Almost Rosh Hashanah
Posted by Avital Pinnick on September 28, 2011
Quick photo of one of the eight (!) challahs that I’ve baked and frozen for Rosh Hashanah. When the two days of Rosh Hashanah come right up against Shabbat …., well, all I can say is that’s a lot of cooking! I’m always paranoid about guests showing up at the wrong meal, so I called one of our guests to confirm the date and time, despite my husband’s protests that he’d written the times correctly. Our guest hadn’t, so it was a good thing I called him. The other guests already confirmed our invitation for another meal.
This paranoia began years ago when I had a really bad bout of stomach flu just before Rosh Hashanah. The two closest doctors, both women, were in the midst of their holiday cooking, so one of them sent her husband, also a doctor. He checked me out and said there wasn’t much I could do except drink fluids and try to rest as much as possible (yeah, right, try doing that when you’ve got lots of guests coming!). I consoled myself with the fact that the first visitors, a family of six, would be coming for lunch on the second day of Rosh Hashanah, so I could get some rest over the first day. My son ran up to tell me that they were coming up the stairs. They thought they were invited for lunch on the first day. I rose from my sickbed, threw food on the warming platter and asked our guests, who lived nearby, to come back in half an hour. So now I always double-check the times when guests are coming if there’s an opportunity for a mix-up.
I don’t often use recipes for bread because I’ve been baking since I was 10 years old, but this is my go-to recipe when I want to bake challah without thinking, so I can focus on other things. It makes a wonderful bread. I add honey for Rosh Hashanah.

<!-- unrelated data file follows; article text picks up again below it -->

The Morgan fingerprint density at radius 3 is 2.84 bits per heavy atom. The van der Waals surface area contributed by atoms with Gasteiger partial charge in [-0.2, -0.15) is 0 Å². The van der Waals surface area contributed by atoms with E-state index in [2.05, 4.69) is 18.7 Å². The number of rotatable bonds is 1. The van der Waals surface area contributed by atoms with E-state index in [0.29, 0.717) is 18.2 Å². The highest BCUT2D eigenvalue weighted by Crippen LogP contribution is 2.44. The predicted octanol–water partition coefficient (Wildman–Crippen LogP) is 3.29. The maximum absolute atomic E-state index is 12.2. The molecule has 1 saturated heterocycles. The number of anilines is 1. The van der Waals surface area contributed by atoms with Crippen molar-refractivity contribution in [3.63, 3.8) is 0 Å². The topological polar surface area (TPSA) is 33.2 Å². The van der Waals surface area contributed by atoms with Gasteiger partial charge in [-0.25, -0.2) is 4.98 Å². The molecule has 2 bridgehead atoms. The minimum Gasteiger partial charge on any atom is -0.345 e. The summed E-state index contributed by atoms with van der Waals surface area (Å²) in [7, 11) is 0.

Yield: 2 medium loaves (= 2 pounds of dough). Or 4 small loaves or a dozen rolls
2 1/2 cups warm water
2 tbs yeast
2 tbs sugar
(opt: 3 tbs honey)
5-6 cups flour
1/4 cup oil
2 large eggs
2 tsp salt
1 egg yolk + 2 tsp water (for glazing)
In a large bowl, mix water yeast, sugar, and honey, if using. Add half the flour, oil, eggs, and salt.
Gradually add the rest of the flour until the dough is too stiff to stir, and comes away cleanly from the bowl. You want a non-sticky dough but soft enough so that it is not hard and dry. Knead for 15 minutes. Place in an oiled bowl, cover with plastic wrap, and let rise for 1 1/2 hours in a draft-free place.
Punch down, knead briefly, and divide into two balls for two loaves. Shape and braid. Place in greased pans or on cookie sheets. Cover with a tea towel and let rise 45 minutes. Preheat oven to 400 degrees F (around 200 degrees C). Carefully brush the egg yolk and water mixture over the loaves. Bake for 35 minutes or until the loaves are golden and sound hollow when tapped. Cool on a wire rack.
If you want to freeze the loaves, wrap tightly in foil and seal in plastic bags.
I have a confession to make. I never knead bread dough. Check out this video of Richard Bertinet slapping sweet dough. I find this technique very fast and much easier than using both hands to knead. I clean the counter, turn the dough onto the counter, pick it up with one hand, and slam it down on the counter. I fold it in half with the same hand, pick it up, and slam it back on the counter. It conditions the dough much faster than regular kneading and I find it less tiring. One of these days I might ask my downstairs neighbour whether she can hear it because it is a noisy process.
Keep a small pile of flour nearby on the counter for coating your fingers if the dough gets sticky. Don’t slam a ball of dough onto a floured surface unless you want every inch of your kitchen and your clothing covered with flour. The dough will seem unusually sticky after the first few slaps because you’ve worked in quite a lot of flour on the outside, while the core is still wet and sticky. Keep a plastic scraper handy to clean your hands if the dough sticks to your fingers and to scrape the dough off the counter if it sticks there. You want to reach a state where the dough is still soft but would rather stick to itself than to you and the counter. Don’t try to force in as much flour as the dough will hold! You want the dough to be pliable and easy to handle, so that it doesn’t turn into a brick in the oven.
Wishing everyone a happy and prosperous new year! May we merit to be inscribed in the Book of Life.